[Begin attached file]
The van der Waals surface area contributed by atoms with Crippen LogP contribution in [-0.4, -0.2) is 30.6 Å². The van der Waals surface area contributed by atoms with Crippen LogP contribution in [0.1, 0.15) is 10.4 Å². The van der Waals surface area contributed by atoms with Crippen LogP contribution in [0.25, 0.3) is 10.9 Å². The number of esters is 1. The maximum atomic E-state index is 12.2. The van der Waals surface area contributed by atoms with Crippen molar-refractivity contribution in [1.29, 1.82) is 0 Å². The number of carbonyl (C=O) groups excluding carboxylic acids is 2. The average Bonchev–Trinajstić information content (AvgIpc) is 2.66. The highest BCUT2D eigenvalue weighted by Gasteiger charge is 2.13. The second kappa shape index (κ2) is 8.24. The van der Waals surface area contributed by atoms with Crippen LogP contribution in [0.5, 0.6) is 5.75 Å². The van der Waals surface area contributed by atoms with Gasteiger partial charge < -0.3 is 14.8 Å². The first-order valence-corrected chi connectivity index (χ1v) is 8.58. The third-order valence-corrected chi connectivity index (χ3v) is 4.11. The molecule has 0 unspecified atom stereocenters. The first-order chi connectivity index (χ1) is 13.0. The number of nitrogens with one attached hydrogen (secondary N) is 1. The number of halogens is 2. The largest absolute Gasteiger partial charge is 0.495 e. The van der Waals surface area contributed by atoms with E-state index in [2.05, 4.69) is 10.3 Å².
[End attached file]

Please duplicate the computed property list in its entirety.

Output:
The van der Waals surface area contributed by atoms with Crippen LogP contribution in [-0.4, -0.2) is 30.6 Å². The van der Waals surface area contributed by atoms with Crippen LogP contribution in [0.1, 0.15) is 10.4 Å². The van der Waals surface area contributed by atoms with Crippen LogP contribution in [0.25, 0.3) is 10.9 Å². The number of esters is 1. The maximum atomic E-state index is 12.2. The van der Waals surface area contributed by atoms with Crippen molar-refractivity contribution in [1.29, 1.82) is 0 Å². The number of carbonyl (C=O) groups excluding carboxylic acids is 2. The average Bonchev–Trinajstić information content (AvgIpc) is 2.66. The highest BCUT2D eigenvalue weighted by Gasteiger charge is 2.13. The second kappa shape index (κ2) is 8.24. The van der Waals surface area contributed by atoms with Crippen LogP contribution in [0.5, 0.6) is 5.75 Å². The van der Waals surface area contributed by atoms with Gasteiger partial charge < -0.3 is 14.8 Å². The first-order valence-corrected chi connectivity index (χ1v) is 8.58. The third-order valence-corrected chi connectivity index (χ3v) is 4.11. The molecule has 0 unspecified atom stereocenters. The first-order chi connectivity index (χ1) is 13.0. The number of nitrogens with one attached hydrogen (secondary N) is 1. The number of halogens is 2. The largest absolute Gasteiger partial charge is 0.495 e. The van der Waals surface area contributed by atoms with E-state index in [2.05, 4.69) is 10.3 Å².